Ned Kelly: Interview
Review by Clint Morris
Click here for the Ned Kelly movie
Interview with Ned Kelly director, Gregor Jordan
at Buffalo Soldiers launch
I think a lot of Australians dont know
the detail of this story, explains Gregor Jordan, director
of the new Australian epic Ned Kelly.
If you grew up in Victoria you learnt about it at
school, but I grew up in New South Wales and didnt know
a lot about the details of the story and the theme. And I
mean theres so many different interpretations that tell
Jordans film combines fact with faction, but the director
is quick to point out that the majority of it is completely
true. Australians will think what theyre
seeing is fictional but the most of the movie is fact.
Bits that are fictionalised are done for good reason.
There is a love story involving Ned Kelly and Naomi Watts
character, Julia Cook. People are going to think its
a Hollywood romance just thrown in there, but the thing is
were trying to tell a story about Ned Kelly, so we wanted
to show the different sides to the man, but also a different
side to the society.
Ned was also a very charming, charismatic guy and there
was a rumour that he liked married women, explains Jordan.
In the Jerilderie letter there was mention of a woman
he wanted to kiss, Julia. I went: whos Julia?. I mean
weve taken some artistic licence, but its not
as if we just took gratuitous liberties with historical fact.
Were just trying to fill in the gaps.
There are moments when people are going to say 'well
thats just not true', but for instance, its apparently
true that Joe Byrne got dressed up in a dress to go and shoot
his best friend, Aaron Sherritt. And it was a documented fact
that Steve Hart ran into an old school friend while robbing
the bank in Euroa. Theres these things that seem like
theyre bullshit, but theyre actually true.
Jordan says it was hard trying to condense 25 years of a
mans life into a 2-hour movie. The trick was how
to condense it so it doesnt feel like fragmented pieces,
but to have it flow. This involved defining events, defining
characters, and trying to smooth it all out. [Ironically]
Wed keep going back to what happened historically at
the end of the day, rather than making anything up though.
At the end of the day that was more interesting.
With backing from a major US Studio, was there any pressure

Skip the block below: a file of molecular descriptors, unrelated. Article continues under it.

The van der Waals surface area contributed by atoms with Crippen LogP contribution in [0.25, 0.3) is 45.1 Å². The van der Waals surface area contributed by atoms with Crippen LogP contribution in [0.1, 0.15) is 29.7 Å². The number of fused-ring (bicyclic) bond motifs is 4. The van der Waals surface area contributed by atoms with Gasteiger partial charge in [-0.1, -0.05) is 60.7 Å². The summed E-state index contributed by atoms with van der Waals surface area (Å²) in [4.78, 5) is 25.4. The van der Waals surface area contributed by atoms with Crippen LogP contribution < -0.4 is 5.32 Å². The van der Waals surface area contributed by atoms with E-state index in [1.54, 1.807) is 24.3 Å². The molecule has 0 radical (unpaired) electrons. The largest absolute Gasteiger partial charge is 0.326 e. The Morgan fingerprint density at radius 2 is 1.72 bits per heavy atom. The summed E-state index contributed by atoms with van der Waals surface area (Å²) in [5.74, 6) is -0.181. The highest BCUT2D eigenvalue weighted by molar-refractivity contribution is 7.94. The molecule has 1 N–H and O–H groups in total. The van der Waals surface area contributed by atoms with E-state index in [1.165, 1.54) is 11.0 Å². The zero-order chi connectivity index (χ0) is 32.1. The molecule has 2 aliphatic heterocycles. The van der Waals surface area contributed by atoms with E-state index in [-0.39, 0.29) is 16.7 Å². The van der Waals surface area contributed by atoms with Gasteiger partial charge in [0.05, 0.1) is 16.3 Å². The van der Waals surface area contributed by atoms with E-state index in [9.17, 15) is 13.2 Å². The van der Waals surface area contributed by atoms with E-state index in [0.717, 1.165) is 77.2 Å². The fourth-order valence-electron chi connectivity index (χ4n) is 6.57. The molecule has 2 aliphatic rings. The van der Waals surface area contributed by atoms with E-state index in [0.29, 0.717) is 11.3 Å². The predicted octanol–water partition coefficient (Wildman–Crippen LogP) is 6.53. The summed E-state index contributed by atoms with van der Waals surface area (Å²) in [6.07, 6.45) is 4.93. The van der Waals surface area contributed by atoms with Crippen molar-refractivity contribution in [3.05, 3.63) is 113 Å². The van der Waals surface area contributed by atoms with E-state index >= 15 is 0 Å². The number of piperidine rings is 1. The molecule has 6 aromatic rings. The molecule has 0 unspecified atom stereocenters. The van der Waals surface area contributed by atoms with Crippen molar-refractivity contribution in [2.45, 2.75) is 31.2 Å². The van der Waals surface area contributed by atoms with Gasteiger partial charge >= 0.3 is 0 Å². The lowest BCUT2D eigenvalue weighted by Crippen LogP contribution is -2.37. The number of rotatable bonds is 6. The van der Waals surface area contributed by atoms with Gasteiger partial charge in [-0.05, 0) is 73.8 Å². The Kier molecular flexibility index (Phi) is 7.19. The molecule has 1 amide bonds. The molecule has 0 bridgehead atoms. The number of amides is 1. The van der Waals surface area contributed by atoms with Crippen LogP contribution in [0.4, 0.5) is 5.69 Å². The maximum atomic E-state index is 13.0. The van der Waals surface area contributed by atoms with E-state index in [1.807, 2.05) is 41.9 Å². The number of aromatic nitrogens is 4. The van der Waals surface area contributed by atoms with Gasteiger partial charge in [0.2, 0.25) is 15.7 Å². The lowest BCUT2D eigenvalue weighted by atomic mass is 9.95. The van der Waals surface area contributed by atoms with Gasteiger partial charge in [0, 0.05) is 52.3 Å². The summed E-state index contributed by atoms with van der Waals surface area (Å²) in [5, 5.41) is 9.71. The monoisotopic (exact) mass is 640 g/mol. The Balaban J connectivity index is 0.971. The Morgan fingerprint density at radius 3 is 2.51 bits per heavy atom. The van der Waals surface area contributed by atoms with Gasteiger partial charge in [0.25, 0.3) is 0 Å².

on Jordan to make Ned Kelly more Hollywood? When
a company puts a ton of money into a film they want to get
their money back and based on experiences, they go put
this in, put that in, take that out, but historys
shown us that that plus that plus that does not always equal
x amount of box office, says Jordan.
At the end of the day you make compromises, they make
compromises and hopefully come out with something everybodys
We tried to avoid being a Western. The American studio
read the script and said Guys on horses with Guns
equals Western, but I think the politics of Australia
were vastly different to the Colonial era of America.
This is not going to look like a Western, I concluded.
Sure, itll fit in that genre basket, but itll
still be uniquely Australian.
One financial decision involved filming the movie in the
You Yangs, about 45 minutes outside of Melbourne, rather
than in the actual locations that Ned Kelly lived and breathed.
Its cheaper if you dont go way out, so you
can have the cast housed in Melbourne, says Jordan.
And have you seen Glenrowan lately? Theres a
30 foot statue of Ned Kelly in the main street and Euroa has
a K-Mart and a McDonalds, he laughs. So we built
our own Glenrowan and Euroa.
Whilst many of the cast were Australian, it was decided that
casting some purebred Irishmen would be beneficial to the
film. If we cast all Aussies doing accents it couldve
drifted off and got a bit dodgy, says Jordan, adding
that Ledger, and the rest of the Australian cast, were required
to train with a dialect coach to get their accents down pat.
Next up for Jordan is the film Buffalo Soldiers, which
has been awaiting a release for over twelve months. The
subject matter is so delicate, its a movie a bit like
M.A.S.H thats not directly derogatory of the US military
but it shows a side to it.
After September 11 it would have just been the wrong
time to release it. Everyone was so traumatized they didnt
want to see anything about their over-glorified military,
But now, in turn of recent events, the films
become even more topical than when we first made it. We dont
know how its going to go, but I hope itll work
the same way M.A.S.H did in the Vietnam War and provoke a
bit of thought and create a bit of controversy.
And, although he hasnt decided on a new project yet,
Jordan says its a great time to be working in the Australian
Film Industry, with such big stars quite willing to come to
their native Australia to make movies. Its such
an exciting time for the Australian film industry, he
And Ned [Kelly] is sort of a test case for bigger Australian
films. Its not just Australia as a backlot for big Hollywood
blockbusters, but Australian movies with Australian casts
telling Australian stories to an international marketplace.
Ned Kelly Commences in Cinemas Thursday March 27th.
Click here for the Ned Kelly movie
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